Should I stay or should I go?

"I feel as though I have more to offer the organization - I can see it and feel it! But I'm not sure anyone else sees it. Struggling with do I try to share what I see and attempt to help others see it too. Or do I simply say I've reached my lid within this organization and move on?"

-Excerpt from Dustin's Journal

Have you struggled with the same type of questions?

  • When do I stay and keep trying to improve myself and the culture around me?

  • When do I move on to another culture or opportunity to grow myself?

Every situation is different and requires wisdom. We look for internal peace and confidence to make a decision. If you are a person of faith, there is a component of discerning where God is leading you.


Jess Almlie, a friend and mentor of mine, is the author of the "Next Step Leader" blog. She shares her perspective on the topic,


"The decision to leave should come with as much thought and intentionality as the decision to stay. If you want to get the most out of your career, it is just as important to know when to say goodbye as it is to know when to say, 'I’m good.'"

To maximize your career, you need to know when to stay and when to go. You will need courage and wisdom in making these pivotal decisions.


Jess is incredible at developing leaders. One of her strengths is taking the big picture vision and breaking it down into manageable steps. Jess writes about seven questions to help determine the timing of your next career move. If you are contemplating a career move, I encourage you to read this article, "How Do You Know If You Should Stay or Go?".


Two helpful thoughts when considering a career move


1) It's time to go when I feel pigeonholed in a company.


Early in my career, I attended a staff development day. Staff had all taken the Myers-Briggs Type Indicator® (MBTI®) before arriving. But, we had not received the results yet. A trainer came in to share our results with us and teach us about personality types.


I was anxious and excited to open my results. At this point in my life, I had taken this same personality test many times. I was confident I knew what my results would be. I will never forget the moment we all opened our results. Some smiled. Some groaned. Others turned to their neighbors and said, "Yes, the assessment got you right."


I sat staring at my paper, confused by what I was seeing. Until someone said, "Dustin, what were your results?" I responded, "I'm confused. It says I am an introvert." My entire life I was told I was an extrovert. Every assessment I had ever taken confirmed I was an extrovert. I began thinking to myself, "Maybe I've changed. I wonder what new things these results will teach me about myself." Before I had a chance to verbalize any of my thoughts, someone spoke up, "You're not an introvert Dustin. You are an extrovert. You must have answered some questions wrong or something." At the time, I shrugged it off and agreed, "Yeah, something must have been filled out incorrectly. I am an extrovert."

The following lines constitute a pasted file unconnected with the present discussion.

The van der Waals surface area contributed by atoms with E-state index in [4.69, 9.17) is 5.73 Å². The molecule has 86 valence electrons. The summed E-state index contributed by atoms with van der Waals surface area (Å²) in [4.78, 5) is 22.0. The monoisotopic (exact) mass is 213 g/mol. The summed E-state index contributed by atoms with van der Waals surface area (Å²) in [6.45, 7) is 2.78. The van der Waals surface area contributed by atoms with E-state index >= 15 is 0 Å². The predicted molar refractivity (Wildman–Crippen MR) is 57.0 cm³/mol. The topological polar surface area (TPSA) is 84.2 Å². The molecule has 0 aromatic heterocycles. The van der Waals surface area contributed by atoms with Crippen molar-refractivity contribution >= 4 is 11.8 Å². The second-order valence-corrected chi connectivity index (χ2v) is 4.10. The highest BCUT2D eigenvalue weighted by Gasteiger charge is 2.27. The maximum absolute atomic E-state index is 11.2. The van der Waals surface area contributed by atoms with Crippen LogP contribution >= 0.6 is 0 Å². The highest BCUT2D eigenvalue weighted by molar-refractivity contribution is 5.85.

Looking back on this experience, I realize had been pigeonholed within the organization. I was placed in a box I was not to leave. This was an unwritten, unspoken reality of how others viewed me. This experience taught me to leave a job when I am pigeonholed within the organization. I don't mean one person, but either those in leadership or a majority of my coworkers. This lesson gave me courage to leave a position I would have stayed too long in. I knew it would not last. This allows me to make quicker, more confident decisions.

We judge others and never allow them to grow out of those first judgments we place on them.

I do not blame any person or organization for this experience. It can happen so easily to anyone. I am guilty of placing unfair judgments upon others myself as much as the next person.


2) Avoid fear-based decisions.


I wrote about my fear of leaving a job, "I now know I stayed too long at [my previous employer]. In reflection, if I had the courage to believe in myself, I would have moved on one or two years earlier than I did. In my new job, I finally enjoy work again. I don't want to lose that but I fear if I stay in my current role as is too long, I will no longer enjoy it. But I also fear if I move on I will not find another job I look forward to. Fear. What a powerful force."


Fear can cripple us if we allow it to. It can cause us to stay much longer in an environment we know is not helpful to us. Or it can cause us to jump ship way too early. After becoming disappointed with so many fear-based decisions, I decided,


"I'm tired of allowing fear to push me around and leave me in places of limbo and depression and hopelessness any longer. I won't allow it to stop me from pursuing the type of work that energizes me and I am good at. Building teams, processes, procedures. Visioneering and planning. Improving and implementing change."-Dustin

While I still experience fear, I have chosen not to allow it to control the decisions I make.

What have you learned in your experience?

I would love to hear from you.

Leave a comment below.

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